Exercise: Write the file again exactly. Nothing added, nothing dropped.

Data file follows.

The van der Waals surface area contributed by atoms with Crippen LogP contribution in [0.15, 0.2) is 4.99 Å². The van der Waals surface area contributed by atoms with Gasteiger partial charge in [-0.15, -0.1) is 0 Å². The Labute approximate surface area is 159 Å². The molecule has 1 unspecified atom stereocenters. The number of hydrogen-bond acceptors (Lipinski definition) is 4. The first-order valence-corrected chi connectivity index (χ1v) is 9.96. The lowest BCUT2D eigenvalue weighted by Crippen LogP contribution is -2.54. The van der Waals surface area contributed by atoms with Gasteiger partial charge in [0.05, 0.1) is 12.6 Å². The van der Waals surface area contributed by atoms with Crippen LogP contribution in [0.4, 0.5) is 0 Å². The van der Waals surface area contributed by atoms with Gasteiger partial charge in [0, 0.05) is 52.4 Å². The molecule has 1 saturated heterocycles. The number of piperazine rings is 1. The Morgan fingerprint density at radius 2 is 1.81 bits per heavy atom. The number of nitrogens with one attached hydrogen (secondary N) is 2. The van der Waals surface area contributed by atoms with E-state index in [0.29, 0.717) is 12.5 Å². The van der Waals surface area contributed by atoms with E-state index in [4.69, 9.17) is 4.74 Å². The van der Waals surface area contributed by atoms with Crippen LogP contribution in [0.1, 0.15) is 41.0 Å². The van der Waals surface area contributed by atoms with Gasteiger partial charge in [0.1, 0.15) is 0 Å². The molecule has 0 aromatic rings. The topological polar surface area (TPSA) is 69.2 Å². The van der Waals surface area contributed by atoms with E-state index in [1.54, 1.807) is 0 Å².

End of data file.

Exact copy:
The van der Waals surface area contributed by atoms with Crippen LogP contribution in [0.15, 0.2) is 4.99 Å². The van der Waals surface area contributed by atoms with Gasteiger partial charge in [-0.15, -0.1) is 0 Å². The Labute approximate surface area is 159 Å². The molecule has 1 unspecified atom stereocenters. The number of hydrogen-bond acceptors (Lipinski definition) is 4. The first-order valence-corrected chi connectivity index (χ1v) is 9.96. The lowest BCUT2D eigenvalue weighted by Crippen LogP contribution is -2.54. The van der Waals surface area contributed by atoms with Gasteiger partial charge in [0.05, 0.1) is 12.6 Å². The van der Waals surface area contributed by atoms with Crippen LogP contribution in [0.4, 0.5) is 0 Å². The van der Waals surface area contributed by atoms with Gasteiger partial charge in [0, 0.05) is 52.4 Å². The molecule has 1 saturated heterocycles. The number of piperazine rings is 1. The Morgan fingerprint density at radius 2 is 1.81 bits per heavy atom. The number of nitrogens with one attached hydrogen (secondary N) is 2. The van der Waals surface area contributed by atoms with E-state index in [0.29, 0.717) is 12.5 Å². The van der Waals surface area contributed by atoms with E-state index in [4.69, 9.17) is 4.74 Å². The van der Waals surface area contributed by atoms with Crippen LogP contribution in [0.1, 0.15) is 41.0 Å². The van der Waals surface area contributed by atoms with Gasteiger partial charge in [0.1, 0.15) is 0 Å². The molecule has 0 aromatic rings. The topological polar surface area (TPSA) is 69.2 Å². The van der Waals surface area contributed by atoms with E-state index in [1.54, 1.807) is 0 Å².